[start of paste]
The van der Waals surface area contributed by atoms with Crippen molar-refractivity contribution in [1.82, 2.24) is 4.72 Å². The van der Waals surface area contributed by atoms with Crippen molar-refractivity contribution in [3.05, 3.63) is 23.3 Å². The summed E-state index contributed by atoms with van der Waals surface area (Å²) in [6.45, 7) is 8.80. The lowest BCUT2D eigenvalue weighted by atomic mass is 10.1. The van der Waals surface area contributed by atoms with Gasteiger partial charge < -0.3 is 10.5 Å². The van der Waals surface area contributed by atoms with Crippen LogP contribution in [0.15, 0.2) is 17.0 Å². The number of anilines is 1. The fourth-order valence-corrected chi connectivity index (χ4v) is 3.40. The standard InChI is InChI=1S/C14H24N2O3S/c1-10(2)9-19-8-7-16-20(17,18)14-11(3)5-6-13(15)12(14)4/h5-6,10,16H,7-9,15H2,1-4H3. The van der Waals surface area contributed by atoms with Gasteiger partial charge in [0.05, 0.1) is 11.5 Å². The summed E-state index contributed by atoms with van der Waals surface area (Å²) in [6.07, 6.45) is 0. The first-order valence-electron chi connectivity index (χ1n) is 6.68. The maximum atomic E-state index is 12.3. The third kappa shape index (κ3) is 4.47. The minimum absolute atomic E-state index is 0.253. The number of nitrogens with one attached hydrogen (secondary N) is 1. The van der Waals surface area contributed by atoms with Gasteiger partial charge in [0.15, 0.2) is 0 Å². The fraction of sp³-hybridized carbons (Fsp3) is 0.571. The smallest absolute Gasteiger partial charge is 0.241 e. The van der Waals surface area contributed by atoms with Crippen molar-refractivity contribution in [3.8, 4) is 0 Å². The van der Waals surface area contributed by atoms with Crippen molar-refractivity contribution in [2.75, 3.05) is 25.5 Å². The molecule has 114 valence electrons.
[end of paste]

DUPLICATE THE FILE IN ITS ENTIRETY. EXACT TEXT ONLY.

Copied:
The van der Waals surface area contributed by atoms with Crippen molar-refractivity contribution in [1.82, 2.24) is 4.72 Å². The van der Waals surface area contributed by atoms with Crippen molar-refractivity contribution in [3.05, 3.63) is 23.3 Å². The summed E-state index contributed by atoms with van der Waals surface area (Å²) in [6.45, 7) is 8.80. The lowest BCUT2D eigenvalue weighted by atomic mass is 10.1. The van der Waals surface area contributed by atoms with Gasteiger partial charge < -0.3 is 10.5 Å². The van der Waals surface area contributed by atoms with Crippen LogP contribution in [0.15, 0.2) is 17.0 Å². The number of anilines is 1. The fourth-order valence-corrected chi connectivity index (χ4v) is 3.40. The standard InChI is InChI=1S/C14H24N2O3S/c1-10(2)9-19-8-7-16-20(17,18)14-11(3)5-6-13(15)12(14)4/h5-6,10,16H,7-9,15H2,1-4H3. The van der Waals surface area contributed by atoms with Gasteiger partial charge in [0.05, 0.1) is 11.5 Å². The summed E-state index contributed by atoms with van der Waals surface area (Å²) in [6.07, 6.45) is 0. The first-order valence-electron chi connectivity index (χ1n) is 6.68. The maximum atomic E-state index is 12.3. The third kappa shape index (κ3) is 4.47. The minimum absolute atomic E-state index is 0.253. The number of nitrogens with one attached hydrogen (secondary N) is 1. The van der Waals surface area contributed by atoms with Gasteiger partial charge in [0.15, 0.2) is 0 Å². The fraction of sp³-hybridized carbons (Fsp3) is 0.571. The smallest absolute Gasteiger partial charge is 0.241 e. The van der Waals surface area contributed by atoms with Crippen molar-refractivity contribution in [3.8, 4) is 0 Å². The van der Waals surface area contributed by atoms with Crippen molar-refractivity contribution in [2.75, 3.05) is 25.5 Å². The molecule has 114 valence electrons.